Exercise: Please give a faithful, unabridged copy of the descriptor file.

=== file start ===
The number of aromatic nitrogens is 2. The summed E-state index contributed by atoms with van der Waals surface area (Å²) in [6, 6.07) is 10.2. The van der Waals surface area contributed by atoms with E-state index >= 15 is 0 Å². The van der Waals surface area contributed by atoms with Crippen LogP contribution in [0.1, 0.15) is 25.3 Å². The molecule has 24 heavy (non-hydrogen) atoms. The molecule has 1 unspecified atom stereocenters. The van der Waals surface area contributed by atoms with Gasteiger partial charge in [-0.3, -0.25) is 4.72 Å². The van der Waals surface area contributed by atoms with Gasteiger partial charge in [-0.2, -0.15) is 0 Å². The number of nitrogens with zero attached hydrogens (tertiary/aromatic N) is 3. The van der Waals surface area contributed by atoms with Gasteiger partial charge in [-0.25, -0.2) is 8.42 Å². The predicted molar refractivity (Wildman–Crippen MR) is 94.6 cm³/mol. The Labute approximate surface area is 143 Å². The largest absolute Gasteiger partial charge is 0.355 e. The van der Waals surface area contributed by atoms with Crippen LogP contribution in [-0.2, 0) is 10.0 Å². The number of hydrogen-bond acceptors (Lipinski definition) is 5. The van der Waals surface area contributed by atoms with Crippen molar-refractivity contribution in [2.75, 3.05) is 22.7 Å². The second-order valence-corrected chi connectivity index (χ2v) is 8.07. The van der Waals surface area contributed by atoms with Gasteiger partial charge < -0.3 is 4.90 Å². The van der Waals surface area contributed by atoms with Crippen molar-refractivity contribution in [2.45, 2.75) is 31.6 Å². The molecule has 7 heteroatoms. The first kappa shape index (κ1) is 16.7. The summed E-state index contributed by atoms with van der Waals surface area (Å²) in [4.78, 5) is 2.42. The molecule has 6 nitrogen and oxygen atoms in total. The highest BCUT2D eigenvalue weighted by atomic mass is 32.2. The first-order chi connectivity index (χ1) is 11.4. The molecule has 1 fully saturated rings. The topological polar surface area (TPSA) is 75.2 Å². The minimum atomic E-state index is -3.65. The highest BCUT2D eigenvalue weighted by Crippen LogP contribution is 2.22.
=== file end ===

The number of aromatic nitrogens is 2. The summed E-state index contributed by atoms with van der Waals surface area (Å²) in [6, 6.07) is 10.2. The van der Waals surface area contributed by atoms with E-state index >= 15 is 0 Å². The van der Waals surface area contributed by atoms with Crippen LogP contribution in [0.1, 0.15) is 25.3 Å². The molecule has 24 heavy (non-hydrogen) atoms. The molecule has 1 unspecified atom stereocenters. The van der Waals surface area contributed by atoms with Gasteiger partial charge in [-0.3, -0.25) is 4.72 Å². The van der Waals surface area contributed by atoms with Gasteiger partial charge in [-0.2, -0.15) is 0 Å². The number of nitrogens with zero attached hydrogens (tertiary/aromatic N) is 3. The van der Waals surface area contributed by atoms with Gasteiger partial charge in [-0.25, -0.2) is 8.42 Å². The predicted molar refractivity (Wildman–Crippen MR) is 94.6 cm³/mol. The Labute approximate surface area is 143 Å². The largest absolute Gasteiger partial charge is 0.355 e. The van der Waals surface area contributed by atoms with Crippen LogP contribution in [-0.2, 0) is 10.0 Å². The number of hydrogen-bond acceptors (Lipinski definition) is 5. The van der Waals surface area contributed by atoms with Crippen molar-refractivity contribution in [2.75, 3.05) is 22.7 Å². The second-order valence-corrected chi connectivity index (χ2v) is 8.07. The van der Waals surface area contributed by atoms with Gasteiger partial charge < -0.3 is 4.90 Å². The van der Waals surface area contributed by atoms with Crippen molar-refractivity contribution in [2.45, 2.75) is 31.6 Å². The molecule has 7 heteroatoms. The first kappa shape index (κ1) is 16.7. The summed E-state index contributed by atoms with van der Waals surface area (Å²) in [4.78, 5) is 2.42. The molecule has 6 nitrogen and oxygen atoms in total. The highest BCUT2D eigenvalue weighted by atomic mass is 32.2. The first-order chi connectivity index (χ1) is 11.4. The molecule has 1 fully saturated rings. The topological polar surface area (TPSA) is 75.2 Å². The minimum atomic E-state index is -3.65. The highest BCUT2D eigenvalue weighted by Crippen LogP contribution is 2.22.